Diabetes mellitus represents one of the most common diseases worldwide, with a growing burden and is predicted to affect up to 7.7% of the world’s population by the year 2030 [121]. The consequences of DM are many-fold, with long-term adverse outcomes split into microvascular and macrovascular complications. Microvascular complications include nephropathy, neuropathy, and retinopathy, while macrovascular complications include premature cardiovascular and cerebrovascular morbidity, such as myocardial infarction and stroke [122]. Studies have highlighted an up to 20% increase in breast cancer risk in women with type 2 diabetes mellitus [123]. Insulin levels are increased for a long period surrounding disease onset [123]. Chappell et al. demonstrated a mitogenic effect of insulin on MCF-7 breast cell lines, further supporting this concept [124]. Additionally, the Pathways Heart Study found an increased risk of diabetes in breast cancer patients compared with controls, with this association increasing in groups receiving chemotherapy, left-sided radiation therapy, or endocrine therapy [108]. Breast cancer also shares miRNA involvement with diabetes, with miRNA-375 impacting insulin secretion [125], while also being shown to have tumour-suppressing qualities, being downregulated in malignant cells [126].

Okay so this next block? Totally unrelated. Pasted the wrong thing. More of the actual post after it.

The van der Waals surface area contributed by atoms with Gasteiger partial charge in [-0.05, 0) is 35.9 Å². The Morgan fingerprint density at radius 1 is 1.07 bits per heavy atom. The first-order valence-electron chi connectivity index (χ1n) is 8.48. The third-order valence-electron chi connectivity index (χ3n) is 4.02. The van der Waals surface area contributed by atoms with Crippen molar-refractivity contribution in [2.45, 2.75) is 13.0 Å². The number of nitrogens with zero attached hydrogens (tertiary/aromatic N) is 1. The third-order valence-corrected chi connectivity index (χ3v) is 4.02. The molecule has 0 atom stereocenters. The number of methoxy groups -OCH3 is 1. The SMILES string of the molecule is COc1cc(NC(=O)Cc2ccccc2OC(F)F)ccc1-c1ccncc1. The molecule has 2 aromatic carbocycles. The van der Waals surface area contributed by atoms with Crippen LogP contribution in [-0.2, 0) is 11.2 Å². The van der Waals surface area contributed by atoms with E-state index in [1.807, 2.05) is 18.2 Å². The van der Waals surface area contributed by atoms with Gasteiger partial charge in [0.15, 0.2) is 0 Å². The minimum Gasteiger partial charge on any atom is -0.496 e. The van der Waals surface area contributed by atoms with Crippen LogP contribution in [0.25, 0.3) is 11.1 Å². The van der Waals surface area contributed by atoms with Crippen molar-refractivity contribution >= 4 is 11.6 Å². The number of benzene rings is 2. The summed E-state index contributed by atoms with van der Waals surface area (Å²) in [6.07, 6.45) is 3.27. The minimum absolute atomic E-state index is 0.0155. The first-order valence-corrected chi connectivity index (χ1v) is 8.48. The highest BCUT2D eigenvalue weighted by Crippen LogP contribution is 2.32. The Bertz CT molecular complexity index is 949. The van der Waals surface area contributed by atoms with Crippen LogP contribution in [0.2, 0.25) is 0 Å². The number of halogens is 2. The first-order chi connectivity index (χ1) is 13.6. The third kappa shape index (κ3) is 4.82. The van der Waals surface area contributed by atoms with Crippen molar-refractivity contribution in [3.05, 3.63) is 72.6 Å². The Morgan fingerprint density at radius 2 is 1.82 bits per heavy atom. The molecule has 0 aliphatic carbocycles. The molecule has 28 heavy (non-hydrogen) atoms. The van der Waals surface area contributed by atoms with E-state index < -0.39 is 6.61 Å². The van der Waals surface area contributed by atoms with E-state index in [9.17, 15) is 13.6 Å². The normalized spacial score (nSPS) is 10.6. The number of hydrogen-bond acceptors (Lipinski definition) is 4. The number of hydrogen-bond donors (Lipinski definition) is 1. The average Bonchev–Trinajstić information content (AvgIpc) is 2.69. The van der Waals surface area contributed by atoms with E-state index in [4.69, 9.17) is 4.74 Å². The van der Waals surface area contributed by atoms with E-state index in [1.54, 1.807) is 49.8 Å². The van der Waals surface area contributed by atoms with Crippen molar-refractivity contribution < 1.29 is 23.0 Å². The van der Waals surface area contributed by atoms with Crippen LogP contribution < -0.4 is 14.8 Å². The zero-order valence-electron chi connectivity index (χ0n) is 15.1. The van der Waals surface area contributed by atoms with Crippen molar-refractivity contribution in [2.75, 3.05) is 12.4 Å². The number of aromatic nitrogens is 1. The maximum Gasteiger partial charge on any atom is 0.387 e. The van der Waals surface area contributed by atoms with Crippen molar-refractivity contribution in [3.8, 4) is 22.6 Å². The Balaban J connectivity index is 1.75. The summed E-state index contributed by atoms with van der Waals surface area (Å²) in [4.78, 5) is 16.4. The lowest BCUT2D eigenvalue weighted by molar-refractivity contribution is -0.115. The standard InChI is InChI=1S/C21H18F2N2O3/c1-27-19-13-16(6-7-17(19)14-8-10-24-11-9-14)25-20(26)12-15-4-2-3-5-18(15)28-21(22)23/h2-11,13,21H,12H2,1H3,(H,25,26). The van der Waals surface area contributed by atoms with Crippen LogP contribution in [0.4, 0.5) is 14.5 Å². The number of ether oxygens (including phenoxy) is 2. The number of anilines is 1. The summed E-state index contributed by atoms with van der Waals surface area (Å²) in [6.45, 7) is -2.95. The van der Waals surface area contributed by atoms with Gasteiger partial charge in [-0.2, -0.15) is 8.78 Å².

The use of hormonal therapies has been shown to increase the risk of developing diabetes in numerous studies. In a post hoc analysis, tamoxifen was shown to reduce insulin sensitivity in overweight women at high risk or diagnosed with breast cancer by nearly sevenfold [127]. Another nested case-control study followed over 14,000 breast cancer survivors aged ≥65 years of age and found that tamoxifen use was associated with an increased risk of developing diabetes [128]. This association was found only for recent discontinuation or current tamoxifen prescription and not when previous tamoxifen users were compared to women who had not received tamoxifen.